Sky Baby Studio to celebrate return of longer days
By Michael Turton
Those who seriously dread the short supply of daylight in late fall will soon have cause to celebrate. The darkest days will be a thing of the past with the arrival of the winter solstice on Saturday, Dec. 21 – and Sky Baby Studio in Cold Spring plans to celebrate the return of light when it hosts a Solstice Ball that evening at 8. Organizers have billed it, “A Cosmic Celebration and Dance Party.”
The ball is the brainchild of Malia Marzollo, founder of Sky Baby and Eliza Starbuck, founder of The Transformative Arts.
“It’s about light – and community,” Marzollo said. “The community has been through a lot this year.” While winter is a time when people tend to “retreat,” she said that when a community comes together, “It can be nourishing.” Starbuck said that in celebrating the solstice, “It can set up the calendar for the whole year – if you can get past the darkest days.”
Something for everyone
The evening will include a ceremony to mark the solstice, drawing upon many different traditions. “It’s important to have a ceremonial element,” Morzollo said. “It will be all inclusive – with something for everyone.”
The “something for everyone” will incorporate music created by local artist Leroy Hankins. “He is putting together some very eclectic, transformative music,” Starbuck said.
Both Marzollo and Starbuck encourage people to come in costume. “You’re showing your community your true spirit, in all your glory,” Starbuck said. “A costume that fully embraces your power.” Marzollo commented that she hopes Superman shows up – and that wizards and other powerful beings are also welcome.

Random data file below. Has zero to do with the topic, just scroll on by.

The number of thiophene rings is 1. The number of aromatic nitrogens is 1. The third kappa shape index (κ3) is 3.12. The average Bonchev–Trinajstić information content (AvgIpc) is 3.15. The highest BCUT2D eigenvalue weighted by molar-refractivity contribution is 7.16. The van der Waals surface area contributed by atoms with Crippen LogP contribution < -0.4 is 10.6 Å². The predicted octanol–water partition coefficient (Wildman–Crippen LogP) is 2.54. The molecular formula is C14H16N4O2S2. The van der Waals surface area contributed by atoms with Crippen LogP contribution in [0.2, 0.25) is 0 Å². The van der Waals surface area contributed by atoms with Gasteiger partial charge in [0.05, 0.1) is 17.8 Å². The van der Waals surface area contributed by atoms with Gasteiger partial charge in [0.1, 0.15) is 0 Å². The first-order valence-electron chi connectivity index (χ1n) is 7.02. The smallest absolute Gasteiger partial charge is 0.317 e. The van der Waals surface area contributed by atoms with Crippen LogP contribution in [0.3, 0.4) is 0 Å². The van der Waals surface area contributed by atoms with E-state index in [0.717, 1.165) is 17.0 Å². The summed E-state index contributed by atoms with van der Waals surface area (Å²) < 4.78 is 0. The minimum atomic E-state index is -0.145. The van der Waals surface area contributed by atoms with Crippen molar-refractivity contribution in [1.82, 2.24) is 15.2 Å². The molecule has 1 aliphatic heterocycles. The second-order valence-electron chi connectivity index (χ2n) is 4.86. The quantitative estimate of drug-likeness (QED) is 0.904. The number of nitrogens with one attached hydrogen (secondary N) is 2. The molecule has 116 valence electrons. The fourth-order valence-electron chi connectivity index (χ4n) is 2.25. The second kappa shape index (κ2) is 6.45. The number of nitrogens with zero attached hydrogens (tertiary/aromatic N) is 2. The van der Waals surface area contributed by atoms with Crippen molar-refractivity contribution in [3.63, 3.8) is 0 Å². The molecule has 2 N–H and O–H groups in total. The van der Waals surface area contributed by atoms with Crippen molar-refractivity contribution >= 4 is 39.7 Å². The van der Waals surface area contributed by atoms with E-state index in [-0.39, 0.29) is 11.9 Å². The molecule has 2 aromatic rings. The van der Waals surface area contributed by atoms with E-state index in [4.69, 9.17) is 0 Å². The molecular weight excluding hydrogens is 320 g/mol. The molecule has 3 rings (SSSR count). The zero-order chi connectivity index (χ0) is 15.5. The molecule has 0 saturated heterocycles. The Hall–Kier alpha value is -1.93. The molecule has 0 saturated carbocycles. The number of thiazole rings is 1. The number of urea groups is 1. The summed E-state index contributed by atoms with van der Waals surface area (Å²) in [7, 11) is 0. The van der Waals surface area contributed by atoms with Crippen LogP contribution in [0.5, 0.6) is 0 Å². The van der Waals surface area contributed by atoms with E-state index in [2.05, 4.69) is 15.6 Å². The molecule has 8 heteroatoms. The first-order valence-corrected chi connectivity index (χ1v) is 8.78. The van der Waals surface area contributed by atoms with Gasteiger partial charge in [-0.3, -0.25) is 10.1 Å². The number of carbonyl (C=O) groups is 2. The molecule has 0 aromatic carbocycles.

Costumes should probably include dancing shoes, as the floor will open for dancing right after the ceremony. Attendees are also invited to bring a beverage and a favorite finger food to share. Organizers would appreciate a $20 donation to support this and future community events at Sky Baby, located on the third floor at 75 Main St.
About the solstice
The term solstice comes from the Latin words “sol” meaning sun and “sistere” meaning to stand still. At the winter solstice the sun’s path briefly comes to a stop as it reverses direction from south to north.
At precisely 12:11 p.m. on Dec. 21, the sun will reach its southernmost position directly above the Tropic of Capricorn in the southern hemisphere, marking the beginning of winter. From that point on, the sun’s path will begin to inch its way northward, adding slightly more daylight to each day. While not noticeable day to day, the cumulative effect is soon evident. On Saturday the sun will set locally at 4:29 p.m. One month later, on Jan. 21, sunset will be at 4:58 p.m.
In the new year, June 21, 2014, will mark the summer solstice – the first day of summer and the day of the year when the sun provides its most shining light. On that day the sun will set at 8:31 p.m. – more than four hours later than the winter solstice.
Photos courtesy Sky Baby Studio